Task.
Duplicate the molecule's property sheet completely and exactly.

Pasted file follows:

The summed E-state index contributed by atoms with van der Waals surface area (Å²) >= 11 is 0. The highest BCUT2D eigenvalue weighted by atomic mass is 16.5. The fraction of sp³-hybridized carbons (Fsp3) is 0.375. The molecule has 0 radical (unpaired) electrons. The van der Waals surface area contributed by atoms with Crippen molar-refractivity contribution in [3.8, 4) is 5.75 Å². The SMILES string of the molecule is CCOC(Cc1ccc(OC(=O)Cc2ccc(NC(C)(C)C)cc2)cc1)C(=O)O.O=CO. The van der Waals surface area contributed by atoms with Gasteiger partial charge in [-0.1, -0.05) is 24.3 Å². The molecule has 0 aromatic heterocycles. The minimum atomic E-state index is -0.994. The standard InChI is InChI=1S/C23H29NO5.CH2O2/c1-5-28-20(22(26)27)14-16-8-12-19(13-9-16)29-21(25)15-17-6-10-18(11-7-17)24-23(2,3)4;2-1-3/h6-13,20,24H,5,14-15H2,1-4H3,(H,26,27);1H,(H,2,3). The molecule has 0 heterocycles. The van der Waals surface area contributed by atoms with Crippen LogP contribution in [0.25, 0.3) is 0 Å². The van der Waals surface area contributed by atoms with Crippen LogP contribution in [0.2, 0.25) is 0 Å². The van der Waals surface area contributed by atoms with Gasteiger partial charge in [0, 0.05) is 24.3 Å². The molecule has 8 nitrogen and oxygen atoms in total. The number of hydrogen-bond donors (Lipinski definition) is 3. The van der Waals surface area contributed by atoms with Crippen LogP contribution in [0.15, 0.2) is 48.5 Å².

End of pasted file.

The summed E-state index contributed by atoms with van der Waals surface area (Å²) >= 11 is 0. The highest BCUT2D eigenvalue weighted by atomic mass is 16.5. The fraction of sp³-hybridized carbons (Fsp3) is 0.375. The molecule has 0 radical (unpaired) electrons. The van der Waals surface area contributed by atoms with Crippen molar-refractivity contribution in [3.8, 4) is 5.75 Å². The SMILES string of the molecule is CCOC(Cc1ccc(OC(=O)Cc2ccc(NC(C)(C)C)cc2)cc1)C(=O)O.O=CO. The van der Waals surface area contributed by atoms with Gasteiger partial charge in [-0.1, -0.05) is 24.3 Å². The molecule has 0 aromatic heterocycles. The minimum atomic E-state index is -0.994. The standard InChI is InChI=1S/C23H29NO5.CH2O2/c1-5-28-20(22(26)27)14-16-8-12-19(13-9-16)29-21(25)15-17-6-10-18(11-7-17)24-23(2,3)4;2-1-3/h6-13,20,24H,5,14-15H2,1-4H3,(H,26,27);1H,(H,2,3). The molecule has 0 heterocycles. The van der Waals surface area contributed by atoms with Crippen LogP contribution in [0.25, 0.3) is 0 Å². The van der Waals surface area contributed by atoms with Crippen LogP contribution in [0.2, 0.25) is 0 Å². The van der Waals surface area contributed by atoms with Gasteiger partial charge in [0, 0.05) is 24.3 Å². The molecule has 8 nitrogen and oxygen atoms in total. The number of hydrogen-bond donors (Lipinski definition) is 3. The van der Waals surface area contributed by atoms with Crippen LogP contribution in [0.15, 0.2) is 48.5 Å².